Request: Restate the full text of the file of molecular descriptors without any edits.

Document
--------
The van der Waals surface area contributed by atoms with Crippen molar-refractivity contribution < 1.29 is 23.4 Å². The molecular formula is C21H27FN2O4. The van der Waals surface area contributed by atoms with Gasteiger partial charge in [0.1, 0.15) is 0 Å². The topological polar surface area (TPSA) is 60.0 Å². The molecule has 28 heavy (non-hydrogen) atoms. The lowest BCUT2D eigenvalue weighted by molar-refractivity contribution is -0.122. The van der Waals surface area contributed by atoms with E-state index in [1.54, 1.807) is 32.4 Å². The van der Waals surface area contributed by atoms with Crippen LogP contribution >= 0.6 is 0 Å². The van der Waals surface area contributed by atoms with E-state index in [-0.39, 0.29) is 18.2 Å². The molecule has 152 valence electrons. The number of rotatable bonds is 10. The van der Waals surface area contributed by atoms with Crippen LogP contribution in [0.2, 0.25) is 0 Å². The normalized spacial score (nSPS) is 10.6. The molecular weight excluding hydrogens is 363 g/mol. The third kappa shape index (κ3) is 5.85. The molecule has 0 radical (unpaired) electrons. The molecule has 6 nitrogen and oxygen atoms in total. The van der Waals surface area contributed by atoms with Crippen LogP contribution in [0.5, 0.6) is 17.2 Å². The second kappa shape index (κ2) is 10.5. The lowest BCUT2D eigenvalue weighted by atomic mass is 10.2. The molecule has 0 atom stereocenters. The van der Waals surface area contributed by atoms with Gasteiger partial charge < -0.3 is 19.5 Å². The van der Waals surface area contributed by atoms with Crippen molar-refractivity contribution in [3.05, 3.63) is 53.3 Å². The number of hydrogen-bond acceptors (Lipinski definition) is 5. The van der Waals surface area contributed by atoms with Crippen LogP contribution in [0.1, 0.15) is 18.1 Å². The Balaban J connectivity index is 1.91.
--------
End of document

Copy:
The van der Waals surface area contributed by atoms with Crippen molar-refractivity contribution < 1.29 is 23.4 Å². The molecular formula is C21H27FN2O4. The van der Waals surface area contributed by atoms with Gasteiger partial charge in [0.1, 0.15) is 0 Å². The topological polar surface area (TPSA) is 60.0 Å². The molecule has 28 heavy (non-hydrogen) atoms. The lowest BCUT2D eigenvalue weighted by molar-refractivity contribution is -0.122. The van der Waals surface area contributed by atoms with E-state index in [1.54, 1.807) is 32.4 Å². The van der Waals surface area contributed by atoms with Crippen LogP contribution >= 0.6 is 0 Å². The van der Waals surface area contributed by atoms with E-state index in [-0.39, 0.29) is 18.2 Å². The molecule has 152 valence electrons. The number of rotatable bonds is 10. The van der Waals surface area contributed by atoms with Crippen LogP contribution in [0.2, 0.25) is 0 Å². The normalized spacial score (nSPS) is 10.6. The molecular weight excluding hydrogens is 363 g/mol. The third kappa shape index (κ3) is 5.85. The molecule has 0 radical (unpaired) electrons. The molecule has 6 nitrogen and oxygen atoms in total. The van der Waals surface area contributed by atoms with Crippen LogP contribution in [0.5, 0.6) is 17.2 Å². The second kappa shape index (κ2) is 10.5. The lowest BCUT2D eigenvalue weighted by atomic mass is 10.2. The molecule has 0 atom stereocenters. The van der Waals surface area contributed by atoms with Gasteiger partial charge < -0.3 is 19.5 Å². The van der Waals surface area contributed by atoms with Crippen molar-refractivity contribution in [3.05, 3.63) is 53.3 Å². The number of hydrogen-bond acceptors (Lipinski definition) is 5. The van der Waals surface area contributed by atoms with Crippen LogP contribution in [0.1, 0.15) is 18.1 Å². The Balaban J connectivity index is 1.91.